#2. Not Talking about Long Term Goals
Speaking of a monthly review of your finances, another money mistake couples make is not talking about long term goals. How do you envision retirement? Where you do want to retire? At what age do you plan to stop working?
But it isn’t just retirement though. What if you want to own a beach house or your spouse wants to start their own business?
You need to sit down and talk long term goals. Doing this will help you to put emphasis on your spending and saving now so that your goals can become more of a reality in the years to come.
It will also help keep you close as you work towards reaching your goals together.
For this, we like to use Personal Capital. They have a free retirement planner that we use to project out our savings, income and spending. The planner crunches the numbers and tells us if we can meet our goals.
I like it because I don’t have to do the number crunching. My wife likes it because it is simple to understand and makes the idea of retirement and the future real. It is something she can see is possible and that excites her.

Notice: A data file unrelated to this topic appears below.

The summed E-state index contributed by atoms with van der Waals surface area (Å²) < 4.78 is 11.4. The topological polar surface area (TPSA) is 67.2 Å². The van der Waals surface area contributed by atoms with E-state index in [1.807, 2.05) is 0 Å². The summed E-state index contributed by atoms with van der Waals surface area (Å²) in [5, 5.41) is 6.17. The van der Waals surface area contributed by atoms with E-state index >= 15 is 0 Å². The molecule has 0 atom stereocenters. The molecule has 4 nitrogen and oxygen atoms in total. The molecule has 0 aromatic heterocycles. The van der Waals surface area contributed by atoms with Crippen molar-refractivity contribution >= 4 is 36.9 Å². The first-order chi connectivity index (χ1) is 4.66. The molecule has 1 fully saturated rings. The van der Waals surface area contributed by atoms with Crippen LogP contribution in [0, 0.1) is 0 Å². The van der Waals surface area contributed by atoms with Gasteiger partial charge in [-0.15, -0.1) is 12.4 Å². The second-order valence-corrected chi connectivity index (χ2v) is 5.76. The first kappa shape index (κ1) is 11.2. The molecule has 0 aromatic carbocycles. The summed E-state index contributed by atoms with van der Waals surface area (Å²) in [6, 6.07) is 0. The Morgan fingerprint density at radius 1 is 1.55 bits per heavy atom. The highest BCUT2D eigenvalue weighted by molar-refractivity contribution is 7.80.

#3. Understanding Each Others Spending Styles
We all spend and save differently. If you are a saver, you need to know if your partner is a spender or a saver and how you can compromise if you are opposites.
If you are opposites, it doesn’t mean the relationship is doomed, it just means you need to lay out what each person needs in order to not resent the other person. It’s all about compromise.
Too many times couples ignore the spending style of their spouse and then get upset when one is a tightwad and the other spends money like it’s going out of style.
By knowing each other’s spending styles, you can set up checkpoints along the way so that the tightwad doesn’t cheap out when you need a new washer or dryer or the spender has a limit so they don’t get the family into a mountain of debt.
To figure out both your money personalities, check out this quiz.
#4. Controlling The Money
This is a big money mistake couples make and many times flies under the radar. What I mean by controlling the money is that the person who makes more money controls the flow of money.
They have the ultimate decision in what happens with the money.
This often happens when one spouse works while the other stays home. It’s easy to fall into the trap of giving the non-working spouse an allowance each month and treating them not as your equal but as your child.
No relationship works when one person is making 100% of the decisions. You have to remember that you are a team and that both of your opinions matter. When it comes to money, this is even truer.